24 August 17

New rules mean you now aren’t allowed to contribute as much to superannuation

Changes to the superannuation rules in effect for the 2017/18 financial year are designed to further limit the amount of money Australians can contribute to, and keep in, the tax advantaged superannuation system.  So, how much can you contribute this financial year?  Here’s a brief summary:

Contributions which qualify for a tax deduction:

Concessional contributions (which include self-employed deductible contributions, employer contributions and salary sacrifice contributions) are now limited to $25,000 per annum. Note that if you have been contributing above this level, consult your financial planner and review any contribution and transition to retirement strategies so you don’t exceed the limit for 2017/18.

Please note if you are aged 65 to 75, you must pass a work test to be eligible to contribute to super.  People aged more than 75 are not eligible to make personal contributions.

Contributions which do not qualify for a tax deduction:

This financial year there are further restrictions on being able to make personal non-concessional contributions to super (i.e. contributions for which you do not receive a tax deduction).

Those people with more than $1.6 million in super are not allowed to make any more non-concessional contributions. For people with less than $1.6 million in super, you could invest up to $100,000 per annum.

If you are under age 65 and have less than $1.4 million in super, you can bring forward up to two years of non-concessional contributions meaning you could contribute $300,000 this financial year – as long as you have not triggered the ‘bring forward’ provision in the previous two financial years.

Note that if you have between $1.4 and $1.5 million in super you can bring forward one year of non-concessional contributions but if you have between $1.5 and $1.6 million you cannot bring forward any further contributions.

If you do use the ‘bring forward’ provision, you cannot make a non-concessional contribution for the number of years you have brought forward.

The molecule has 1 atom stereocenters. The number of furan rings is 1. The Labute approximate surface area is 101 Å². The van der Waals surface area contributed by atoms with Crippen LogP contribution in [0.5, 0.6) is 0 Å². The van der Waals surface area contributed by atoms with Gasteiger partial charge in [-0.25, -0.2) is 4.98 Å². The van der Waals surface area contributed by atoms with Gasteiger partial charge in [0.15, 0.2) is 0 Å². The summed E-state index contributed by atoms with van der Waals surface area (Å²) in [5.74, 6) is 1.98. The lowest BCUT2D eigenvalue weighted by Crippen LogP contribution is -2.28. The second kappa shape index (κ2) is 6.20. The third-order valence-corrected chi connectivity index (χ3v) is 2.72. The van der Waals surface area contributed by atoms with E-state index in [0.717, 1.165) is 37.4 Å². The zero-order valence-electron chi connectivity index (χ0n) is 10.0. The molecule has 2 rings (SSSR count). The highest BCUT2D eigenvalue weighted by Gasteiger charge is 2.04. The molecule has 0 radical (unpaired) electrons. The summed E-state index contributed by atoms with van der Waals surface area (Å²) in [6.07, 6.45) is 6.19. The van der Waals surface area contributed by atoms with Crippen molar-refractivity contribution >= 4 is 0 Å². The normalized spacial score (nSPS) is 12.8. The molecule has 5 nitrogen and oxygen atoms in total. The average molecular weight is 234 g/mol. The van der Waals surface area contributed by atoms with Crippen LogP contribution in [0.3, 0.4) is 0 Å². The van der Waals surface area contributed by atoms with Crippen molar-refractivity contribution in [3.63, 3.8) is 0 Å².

New super pension cap of $1.6m:

The maximum amount of superannuation that can be used to fund a tax-free pension in retirement is now restricted to a ‘balance cap’ of $1.6 million per member.

This has the effect that when transferring a member’s superannuation accumulation to pension phase to start an account based pension to fund retirement, any balance above the $1.6 million balance cap will need to remain in accumulation phase where it will continue to be taxed at the (albeit concessional) rates applicable to superannuation, rather than being tax free.

The Low Income Superannuation Tax Offset (LISTO):

The Government currently provides a contribution of up to $500, equal to 15% of concessional contributions made, up to $3,333, for workers with an adjusted taxable income of up to $37,000 p.a.

The Government co-contribution:

Currently, if you are working, have less than $1.6 million in super, and make a non-concessional contribution to super (without exceeding your non-concessional cap for the year), and earn up to $51,813 this year, you are eligible for a super co-contribution from the Government of up to $500.

Spouse contributions:

If your partner’s income is $37,000 or less, they have less than $1.6 million in super, and haven’t exceeded their non-concessional cap for the year, you could qualify for a tax offset of up to $540 on the first $3,000 you contribute to superannuation for them from your after-tax income. This tax offset decreases as your partner’s income increases above this level and phases out when their income reaches $40,000.